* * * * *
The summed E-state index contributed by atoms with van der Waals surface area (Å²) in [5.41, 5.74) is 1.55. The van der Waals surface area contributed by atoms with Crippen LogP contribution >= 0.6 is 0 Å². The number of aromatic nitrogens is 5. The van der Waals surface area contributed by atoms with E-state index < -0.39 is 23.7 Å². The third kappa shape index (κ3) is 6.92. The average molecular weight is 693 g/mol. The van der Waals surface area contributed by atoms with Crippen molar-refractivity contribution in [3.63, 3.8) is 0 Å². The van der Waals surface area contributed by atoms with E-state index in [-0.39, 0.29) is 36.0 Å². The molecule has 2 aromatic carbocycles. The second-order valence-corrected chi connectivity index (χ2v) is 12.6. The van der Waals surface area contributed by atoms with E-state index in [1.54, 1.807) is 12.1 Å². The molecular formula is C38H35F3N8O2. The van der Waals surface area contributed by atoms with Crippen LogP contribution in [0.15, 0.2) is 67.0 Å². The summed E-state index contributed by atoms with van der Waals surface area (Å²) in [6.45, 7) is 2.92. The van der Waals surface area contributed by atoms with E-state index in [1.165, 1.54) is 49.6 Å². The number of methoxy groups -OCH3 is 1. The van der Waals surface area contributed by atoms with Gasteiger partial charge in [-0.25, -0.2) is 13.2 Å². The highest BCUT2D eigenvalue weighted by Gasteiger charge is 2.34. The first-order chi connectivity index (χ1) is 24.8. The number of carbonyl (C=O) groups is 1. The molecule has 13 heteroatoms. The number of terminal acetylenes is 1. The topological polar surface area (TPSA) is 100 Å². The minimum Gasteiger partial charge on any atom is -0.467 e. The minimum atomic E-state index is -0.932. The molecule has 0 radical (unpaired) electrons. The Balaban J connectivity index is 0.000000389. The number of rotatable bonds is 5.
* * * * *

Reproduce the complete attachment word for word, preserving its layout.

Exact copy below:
The summed E-state index contributed by atoms with van der Waals surface area (Å²) in [5.41, 5.74) is 1.55. The van der Waals surface area contributed by atoms with Crippen LogP contribution >= 0.6 is 0 Å². The number of aromatic nitrogens is 5. The van der Waals surface area contributed by atoms with E-state index < -0.39 is 23.7 Å². The third kappa shape index (κ3) is 6.92. The average molecular weight is 693 g/mol. The van der Waals surface area contributed by atoms with Crippen molar-refractivity contribution in [3.63, 3.8) is 0 Å². The van der Waals surface area contributed by atoms with E-state index in [-0.39, 0.29) is 36.0 Å². The molecule has 2 aromatic carbocycles. The second-order valence-corrected chi connectivity index (χ2v) is 12.6. The van der Waals surface area contributed by atoms with E-state index in [1.54, 1.807) is 12.1 Å². The molecular formula is C38H35F3N8O2. The van der Waals surface area contributed by atoms with Crippen LogP contribution in [0.15, 0.2) is 67.0 Å². The summed E-state index contributed by atoms with van der Waals surface area (Å²) in [6.45, 7) is 2.92. The van der Waals surface area contributed by atoms with E-state index in [1.165, 1.54) is 49.6 Å². The number of methoxy groups -OCH3 is 1. The van der Waals surface area contributed by atoms with Gasteiger partial charge in [-0.25, -0.2) is 13.2 Å². The highest BCUT2D eigenvalue weighted by Gasteiger charge is 2.34. The first-order chi connectivity index (χ1) is 24.8. The number of carbonyl (C=O) groups is 1. The molecule has 13 heteroatoms. The number of terminal acetylenes is 1. The topological polar surface area (TPSA) is 100 Å². The minimum Gasteiger partial charge on any atom is -0.467 e. The minimum atomic E-state index is -0.932. The molecule has 0 radical (unpaired) electrons. The Balaban J connectivity index is 0.000000389. The number of rotatable bonds is 5.